Trend in times series analysis
Time series analysis is widely used to forecast logistics, production or other business processes. Usually you want to understand if there is a trend or a seasonality in the time series. This could support forecasting and planning. However, there are different approaches to understanding trend. While trend often refers to historical changes of data, for me, trend is nothing that happens in the past (this is more like a historical drift), but trend implies a prediction of future behavior. Or, in other words, a positive trend means that it is likely that the growth continues.
Let’s illustrate this with a simple example: Hmm, this clearly looks like there is a trend. In order to build up confidence, let’s add a linear regression for this graph: Quite impressive. We could also train an auto arima model and do some forecasting of our data: We clearly see that even a sophisticated arima model found a trend (drift) and forecasted the chart accordingly.
Trend detected! Case solved?
Talking about a trend in data always implies that it is likely that the process follows the trend (at least for the near future). Up till now, we only did some basic chart analysis but I wrote nothing about the source, driver or generator of the data. Without knowing details about the nature of our time series we are on dangerous ground when it comes to forecasting. Please don’t be disappointed, but in my case I used a so called random walk model to plot the graph from above. In a random walk model, the value for the next period is calculated relative to the value of the current period. The difference between one point and the other in my case is just a normally distributed random number. Random walk processes often look like they have trend or even seasonality. But for this example, the chart may go to either direction from here, it’s purely random. Or in other words, it’s dangerous to speak of a trend in this case. So whenever we look at trend detection we have to understand the reason why the trend is likely to extend to the future.
Ok, no trend! Case solved?
Obviously, since the chart was generated using a random number generator, we cannot really declare this a trend. But how likely is it, that we get such a drift in our random walk process? In order to understand this, I plotted 1,000 random walk processes (each with 100 steps). The line from above is actually one of them. Here’s the result: As you can see, most of them are concentrated on a relatively small window indicated by the red lines (which are just plotted based on a square root function). Some of them went up to about +30, some down to about –30 but that’s not the major part.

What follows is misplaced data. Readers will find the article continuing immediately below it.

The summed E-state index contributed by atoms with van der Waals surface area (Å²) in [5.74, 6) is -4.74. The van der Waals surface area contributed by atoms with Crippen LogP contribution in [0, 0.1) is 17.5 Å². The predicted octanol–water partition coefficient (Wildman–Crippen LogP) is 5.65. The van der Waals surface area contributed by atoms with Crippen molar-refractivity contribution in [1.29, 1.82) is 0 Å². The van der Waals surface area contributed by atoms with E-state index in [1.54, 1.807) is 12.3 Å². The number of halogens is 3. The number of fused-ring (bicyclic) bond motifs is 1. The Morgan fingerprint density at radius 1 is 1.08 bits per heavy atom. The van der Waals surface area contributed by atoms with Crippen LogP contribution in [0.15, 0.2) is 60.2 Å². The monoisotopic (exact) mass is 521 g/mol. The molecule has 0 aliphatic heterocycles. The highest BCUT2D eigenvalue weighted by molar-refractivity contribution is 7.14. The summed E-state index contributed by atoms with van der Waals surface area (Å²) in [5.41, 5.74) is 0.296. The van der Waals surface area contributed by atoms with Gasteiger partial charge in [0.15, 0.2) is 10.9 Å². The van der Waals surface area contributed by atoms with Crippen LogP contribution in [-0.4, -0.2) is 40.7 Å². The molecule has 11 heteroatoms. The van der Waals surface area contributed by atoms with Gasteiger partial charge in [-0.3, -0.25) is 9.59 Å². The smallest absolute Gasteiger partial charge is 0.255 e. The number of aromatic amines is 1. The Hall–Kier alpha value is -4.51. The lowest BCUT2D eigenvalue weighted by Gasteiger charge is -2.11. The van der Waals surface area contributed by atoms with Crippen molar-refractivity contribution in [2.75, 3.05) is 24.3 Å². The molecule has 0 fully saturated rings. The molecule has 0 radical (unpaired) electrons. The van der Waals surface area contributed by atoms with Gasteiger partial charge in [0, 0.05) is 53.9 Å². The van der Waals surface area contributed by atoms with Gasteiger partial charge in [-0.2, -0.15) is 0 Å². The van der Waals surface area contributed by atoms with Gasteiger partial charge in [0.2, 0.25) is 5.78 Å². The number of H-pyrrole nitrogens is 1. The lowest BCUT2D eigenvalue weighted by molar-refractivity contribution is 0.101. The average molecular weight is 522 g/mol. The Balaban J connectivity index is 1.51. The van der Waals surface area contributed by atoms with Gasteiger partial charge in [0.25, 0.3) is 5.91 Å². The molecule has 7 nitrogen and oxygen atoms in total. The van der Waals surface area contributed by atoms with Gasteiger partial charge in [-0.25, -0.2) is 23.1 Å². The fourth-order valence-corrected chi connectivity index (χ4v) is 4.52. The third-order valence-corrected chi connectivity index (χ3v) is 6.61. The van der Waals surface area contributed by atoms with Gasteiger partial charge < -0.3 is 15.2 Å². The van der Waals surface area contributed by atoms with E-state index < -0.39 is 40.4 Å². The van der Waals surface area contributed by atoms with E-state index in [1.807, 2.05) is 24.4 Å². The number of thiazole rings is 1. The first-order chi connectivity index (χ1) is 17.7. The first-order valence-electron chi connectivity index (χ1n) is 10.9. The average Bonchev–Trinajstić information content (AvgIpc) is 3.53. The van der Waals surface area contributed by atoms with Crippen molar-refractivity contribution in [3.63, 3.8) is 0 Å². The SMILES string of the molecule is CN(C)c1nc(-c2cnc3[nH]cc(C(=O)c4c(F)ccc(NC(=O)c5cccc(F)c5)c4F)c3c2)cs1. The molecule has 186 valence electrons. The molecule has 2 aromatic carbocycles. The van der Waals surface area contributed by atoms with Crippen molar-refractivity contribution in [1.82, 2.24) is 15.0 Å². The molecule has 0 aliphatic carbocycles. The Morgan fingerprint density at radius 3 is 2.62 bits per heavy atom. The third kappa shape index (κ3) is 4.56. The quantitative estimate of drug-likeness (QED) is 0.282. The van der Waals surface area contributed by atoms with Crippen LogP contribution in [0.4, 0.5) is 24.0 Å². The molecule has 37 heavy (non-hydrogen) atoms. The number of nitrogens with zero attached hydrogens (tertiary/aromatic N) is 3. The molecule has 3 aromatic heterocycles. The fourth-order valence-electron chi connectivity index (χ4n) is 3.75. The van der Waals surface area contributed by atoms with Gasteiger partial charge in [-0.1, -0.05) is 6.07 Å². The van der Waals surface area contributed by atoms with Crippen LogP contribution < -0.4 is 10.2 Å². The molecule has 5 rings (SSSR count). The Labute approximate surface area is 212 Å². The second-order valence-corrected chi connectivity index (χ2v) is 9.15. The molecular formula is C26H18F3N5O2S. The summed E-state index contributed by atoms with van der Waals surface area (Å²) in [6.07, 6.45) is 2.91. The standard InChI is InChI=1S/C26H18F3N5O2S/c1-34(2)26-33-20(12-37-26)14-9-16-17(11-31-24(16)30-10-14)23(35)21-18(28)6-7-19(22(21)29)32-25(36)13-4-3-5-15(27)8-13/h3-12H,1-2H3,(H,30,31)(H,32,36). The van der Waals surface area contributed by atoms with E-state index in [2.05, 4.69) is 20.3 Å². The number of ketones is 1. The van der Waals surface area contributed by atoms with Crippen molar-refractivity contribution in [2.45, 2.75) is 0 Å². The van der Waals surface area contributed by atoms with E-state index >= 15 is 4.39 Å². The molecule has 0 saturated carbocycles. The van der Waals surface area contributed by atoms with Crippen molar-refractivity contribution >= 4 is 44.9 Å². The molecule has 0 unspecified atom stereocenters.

If we take a look at the distribution of final values (the values we see after 100 steps), the histogram looks like this:
This looks pretty much like a normal distribution with a mean of 0 and a standard deviation of 10 which is again the square root of 100, so this also explains the red lines from the chart above (one standard deviation). What can we do with this information? Well, first we could take a look at the cumulated distribution (and since I’m not much interested in positive or negative trend I used absolute values): How do we read this chart? It just gives us the percentage of cases which end outside a given tolerance from zero. For example, only 5% of all cases (50 out of 1,000) ended at a value bigger than 20.5 or smaller than -20.5 (the .95 confidence marker) and only 1% of all cases (10 out of 1,000) ended distance of more than 24.5 from zero (the .99 confidence marker). Our chart from above actually ended at 29.7 which hits the 0.001 confidence level. In other words, I used the single worst outlier (1 out of 1,000) of my set of lines to plot the chart at the beginning of this post.
I’m … eh … confused …
So, what does this all lead up to? Trend or no trend? Well, since we know that I used a random number generator, frankly there’s no reason to believe that the trend continues and therefore it makes no sense to speak of a trend. However, if the chart was generated using real life data and we know that the underlying process follows a random walk model, it would be extremely unlikely that there is no drift or trend in the data. In our case, only 1 out of 1000 cases would behave in such an abnormal way otherwise. So, in this case I’d be pretty sure there is a trend in the series of data.
In order to detect a trend in a time series, make sure that you fully understand where the data comes, how the data is generated and what the characteristics of the time series is. Is it oscillating, is it a random walk process (first order derivation) or is the driver even at a higher derivation (you could think of a random accelerating process)? Only if you understand the characteristics and the driver (changing component) it makes sense to look for a trend and analyze the likelihood that you can rely on the trend for future development.